Granville Island Brewery Review, Canada (Reviewed by Kyle Cameron)


Over the false river from downtown Vancouver, Granville Island brewery is a tasting room come eatery with a store attached to the side of it. It has a cool local market atmosphere and I would recommend anyone staying in Van to go check out Granville Island in general, it really is a cool little place full of markets, little restaurants, liquor store, several shops to wander around and all in a tight little area. All just 5 mins bus from downtown.
Review based on 5 star system 2.5 stars = average/middle of the road, not bad, but not good. Un-eventful. Out to 5 stars which is absolute perfection, in all my years drinking, this meets the top standards. And 1 star, which means I couldn’t even finish it. Absolute rubbish. I will not tend to give out 1 or 5 stars very often.

- Close to Downtown
- Brewery makes some gems
- Tour wasn’t incredible but was cheap
- Granville Island is worth your time
- Burgers are gooooooodd
- Lions Winter Ale is “on point son”
- Brewery gets 3.5 stars overall from me

Granville Island is not actually an island, but a small section of reclaimed land build out of old swamp land just above sea level. It used to be called Industrial Island during the Second World War, and was where a lot of the war factories were based. The brewery is actually built into one of the old warehouses as is most of the buildings in the area. The brewery itself has moved away to meet production requirements and as such, there is only a small little brewery there that creates one-offs and small run seasonal beers. Those beers are sold often only very locally and in the shop itself, and if they gain success, the brewery looks to expand the beer into full production at the other brewery. So some little gems can be found and bought only at the small shop right there. A bit of a treat for us beer folk.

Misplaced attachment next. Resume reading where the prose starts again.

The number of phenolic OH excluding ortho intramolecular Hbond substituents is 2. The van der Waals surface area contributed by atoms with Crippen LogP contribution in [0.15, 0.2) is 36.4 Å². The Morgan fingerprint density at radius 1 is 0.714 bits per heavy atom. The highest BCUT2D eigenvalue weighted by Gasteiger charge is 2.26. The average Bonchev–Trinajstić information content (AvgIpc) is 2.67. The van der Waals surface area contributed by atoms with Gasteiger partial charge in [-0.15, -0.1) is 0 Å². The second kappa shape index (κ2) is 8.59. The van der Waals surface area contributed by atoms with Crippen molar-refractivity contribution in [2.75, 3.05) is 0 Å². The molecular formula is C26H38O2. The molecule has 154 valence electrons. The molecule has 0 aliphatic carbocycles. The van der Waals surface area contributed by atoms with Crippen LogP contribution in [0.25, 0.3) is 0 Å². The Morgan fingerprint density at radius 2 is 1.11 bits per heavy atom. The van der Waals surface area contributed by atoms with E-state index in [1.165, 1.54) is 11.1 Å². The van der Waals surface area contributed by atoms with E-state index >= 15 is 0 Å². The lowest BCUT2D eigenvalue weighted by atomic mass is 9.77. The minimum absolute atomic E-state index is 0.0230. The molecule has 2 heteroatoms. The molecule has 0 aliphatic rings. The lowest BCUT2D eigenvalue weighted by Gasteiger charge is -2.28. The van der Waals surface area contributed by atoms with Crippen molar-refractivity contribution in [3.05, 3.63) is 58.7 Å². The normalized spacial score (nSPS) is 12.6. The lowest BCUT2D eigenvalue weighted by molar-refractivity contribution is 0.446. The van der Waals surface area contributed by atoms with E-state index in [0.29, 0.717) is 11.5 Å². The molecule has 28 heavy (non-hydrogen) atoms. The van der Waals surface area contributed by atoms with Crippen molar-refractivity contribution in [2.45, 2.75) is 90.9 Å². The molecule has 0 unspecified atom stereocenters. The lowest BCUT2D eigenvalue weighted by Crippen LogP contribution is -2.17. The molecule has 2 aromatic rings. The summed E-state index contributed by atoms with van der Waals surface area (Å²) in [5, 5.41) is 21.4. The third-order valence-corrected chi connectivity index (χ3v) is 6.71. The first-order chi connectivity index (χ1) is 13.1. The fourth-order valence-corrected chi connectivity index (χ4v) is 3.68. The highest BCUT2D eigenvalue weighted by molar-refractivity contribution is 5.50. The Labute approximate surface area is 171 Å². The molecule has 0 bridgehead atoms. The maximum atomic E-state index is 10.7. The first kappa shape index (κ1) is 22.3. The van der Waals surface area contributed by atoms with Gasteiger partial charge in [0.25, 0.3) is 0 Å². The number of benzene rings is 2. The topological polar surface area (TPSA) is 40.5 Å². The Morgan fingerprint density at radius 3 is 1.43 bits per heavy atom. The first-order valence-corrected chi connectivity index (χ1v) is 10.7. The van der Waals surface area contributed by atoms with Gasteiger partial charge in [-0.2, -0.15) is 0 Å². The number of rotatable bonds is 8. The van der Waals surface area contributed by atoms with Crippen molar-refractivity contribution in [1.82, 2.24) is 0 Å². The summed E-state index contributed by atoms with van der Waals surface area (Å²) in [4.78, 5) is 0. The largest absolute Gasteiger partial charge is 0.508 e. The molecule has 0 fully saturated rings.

We paid for a tour in the shop on arrival which was scheduled to start at 2pm, the tour was fairly generic, went through a bit of the history, got to look at malts and hops etc, learnt a little bit about basic brewing and went for a walk through the brew house. It would be worth your time if you want to learn how beer is made, but if you’ve already frequented a few forums and brewing websites, chances are he won’t tell you anything new.

After the tour we all got the chance to try 3 beers afterwards in a private little tasting room. The beers were the full scale production versions but the man was reasonably knowledgeable and could handle most of my “What is the percentage of wheat malt to pale malt in the wheat beer?” type questions. The tour ended and we casually finished our beers while chatting which was a nice plus (didn’t have to slam back everything and the guide even topped up our glasses before he left).

So the tour all up took an hour and a half, and we decided to get some food in the tasting room/eatery next door. The restaurant area is set in front of glass walls which wrap around half of the restaurant, behind which is the small brew house. Off to the other side past the bar area is the shop, which stocks all manner of beer and brewery paraphernalia.

We both got the burgers and fries, which were well priced and incredible. I have to recommend the food based on the burger itself, and the other people at the bench we were sitting at seemed to be enjoying their food just as much. I literally heard “I don’t want this burger to end” from a guy two seats over, to give you an idea.

Right, the beers.